More preferably, in the present invention, the window generator section comprises a mask means that receives as input an intermittent comparison signal indicating whether the phase comparison is to be intermittently performed or not, and masks the frequency divided signal when the intermittent comparison signal indicates that the phase comparison is not to be performed intermittently. In this configuration, the frequency divided signal is masked by the mask means; therefore, the phase comparator does not become inactivated, and the phase comparison is sequentially performed. As a consequence, a phase comparator is achieved that can support a wide range of data signals with low bit rates as well as high bit rates.

Meanwhile, more specifically, the present invention provides a clock recovery circuit generating a clock signal from a supplied data signal, comprising: a frequency divided signal-generating means for generating a frequency divided signal from the data signal; and a phase comparator that receives as input the frequency divided signal, and intermittently performs a phase comparison between the data signal and the clock signal according to the logic level of the frequency divided signal. According to the present invention, the frequency divided signal-generating means generates the frequency divided signal from the data signal, and the phase comparator intermittently performs the phase comparison between the data signal and the clock signal according to the logic level of the frequency divided signal. This makes it possible to increase the timing margin for the phase comparison and to perform the phase comparison for data signals with high-speed bit rates. Accordingly, it becomes possible to achieve a clock recovery circuit that supports high-speed bit rates.

Preferably, in the above-described clock recovery circuit, the phase comparator receives as input a speed signal indicating the bit rate of the data signal, and selects whether the phase comparison is to be sequentially performed or to be intermittently performed according to the bit rate indicated by the speed signal. With this configuration, the phase comparator can select whether the phase comparison between the first signal and the second signal is to be sequentially performed or to be intermittently performed according to the bit rate of the data signal that is indicated by the speed signal. This configuration achieves a clock recovery circuit that can support a wide range of data signals with low-speed bit rates as well as high-speed bit rates. In addition, since the clock recovery circuit supports a wide range of bit rates, the degree of circuit designing increases.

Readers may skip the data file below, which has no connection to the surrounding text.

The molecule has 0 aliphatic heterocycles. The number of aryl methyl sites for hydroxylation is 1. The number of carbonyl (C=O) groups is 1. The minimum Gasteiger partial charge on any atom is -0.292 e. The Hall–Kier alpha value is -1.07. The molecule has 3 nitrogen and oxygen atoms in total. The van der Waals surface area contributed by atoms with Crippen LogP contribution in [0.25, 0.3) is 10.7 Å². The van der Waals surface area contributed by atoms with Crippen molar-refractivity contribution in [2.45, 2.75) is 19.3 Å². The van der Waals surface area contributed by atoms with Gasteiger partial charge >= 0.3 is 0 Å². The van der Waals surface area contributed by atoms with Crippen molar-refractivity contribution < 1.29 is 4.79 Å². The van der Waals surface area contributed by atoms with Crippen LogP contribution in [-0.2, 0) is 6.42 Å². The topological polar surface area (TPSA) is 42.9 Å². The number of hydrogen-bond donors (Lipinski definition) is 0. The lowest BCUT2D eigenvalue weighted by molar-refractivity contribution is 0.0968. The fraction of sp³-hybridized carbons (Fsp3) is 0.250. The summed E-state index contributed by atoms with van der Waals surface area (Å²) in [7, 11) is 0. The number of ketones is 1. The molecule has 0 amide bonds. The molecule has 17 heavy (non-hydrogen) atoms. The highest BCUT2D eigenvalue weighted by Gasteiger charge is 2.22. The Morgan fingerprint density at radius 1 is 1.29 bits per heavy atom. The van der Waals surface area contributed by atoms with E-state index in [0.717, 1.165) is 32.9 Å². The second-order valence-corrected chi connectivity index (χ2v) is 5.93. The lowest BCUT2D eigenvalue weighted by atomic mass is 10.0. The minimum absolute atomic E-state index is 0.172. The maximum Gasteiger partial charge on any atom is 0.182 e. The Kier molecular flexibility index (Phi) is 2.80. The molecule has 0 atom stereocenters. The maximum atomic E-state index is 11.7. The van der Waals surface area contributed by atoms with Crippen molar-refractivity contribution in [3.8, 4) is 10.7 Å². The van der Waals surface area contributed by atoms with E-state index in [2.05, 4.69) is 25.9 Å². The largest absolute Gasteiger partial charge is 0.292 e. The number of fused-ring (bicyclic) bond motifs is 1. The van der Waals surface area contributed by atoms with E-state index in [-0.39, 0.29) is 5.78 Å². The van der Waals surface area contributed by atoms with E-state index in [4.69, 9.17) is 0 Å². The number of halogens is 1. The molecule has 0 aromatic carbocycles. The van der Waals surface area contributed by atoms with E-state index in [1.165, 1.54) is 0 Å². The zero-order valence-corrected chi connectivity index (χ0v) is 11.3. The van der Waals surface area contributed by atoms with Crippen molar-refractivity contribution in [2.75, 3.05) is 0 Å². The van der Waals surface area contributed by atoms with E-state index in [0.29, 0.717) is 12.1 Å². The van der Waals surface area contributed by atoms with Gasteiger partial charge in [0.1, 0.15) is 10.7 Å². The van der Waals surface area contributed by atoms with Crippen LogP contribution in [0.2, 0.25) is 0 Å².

Preferably, the clock recovery circuit may further comprises a charge pump circuit that receives as input a phase difference signal indicating the result of the phase comparison, and outputs a current having an amount that is determined based on the phase difference signal. The charge pump circuit receives as input a speed signal indicating the bit rate of the data signal, and changes the amount of the current according to the bit rate indicated by the speed signal. With this configuration, the amount of the current that is output from the charge pump circuit is changed according to the bit rate of the data signal indicated by the speed signal. Thus, the loop gain of the PLL in the clock recovery circuit can be kept constant.

Furthermore, it is preferable that the clock recovery circuit comprises a speed signal-generating means that compares the frequency of a supplied reference signal and the frequency of an internal signal of the clock recovery circuit, and generates the speed signal based on the result of the comparison. With this configuration, the frequency of the supplied reference signal and the frequency of the internal signal of the clock recovery circuit are compared by the speed signal-generating means, and the speed signal is generated based on the result of the comparison. As a result of this, in the clock recovery circuit, the terminal to which the speed signal is input from outside can be eliminated, the number of pads can be reduced, and circuit designing is facilitated.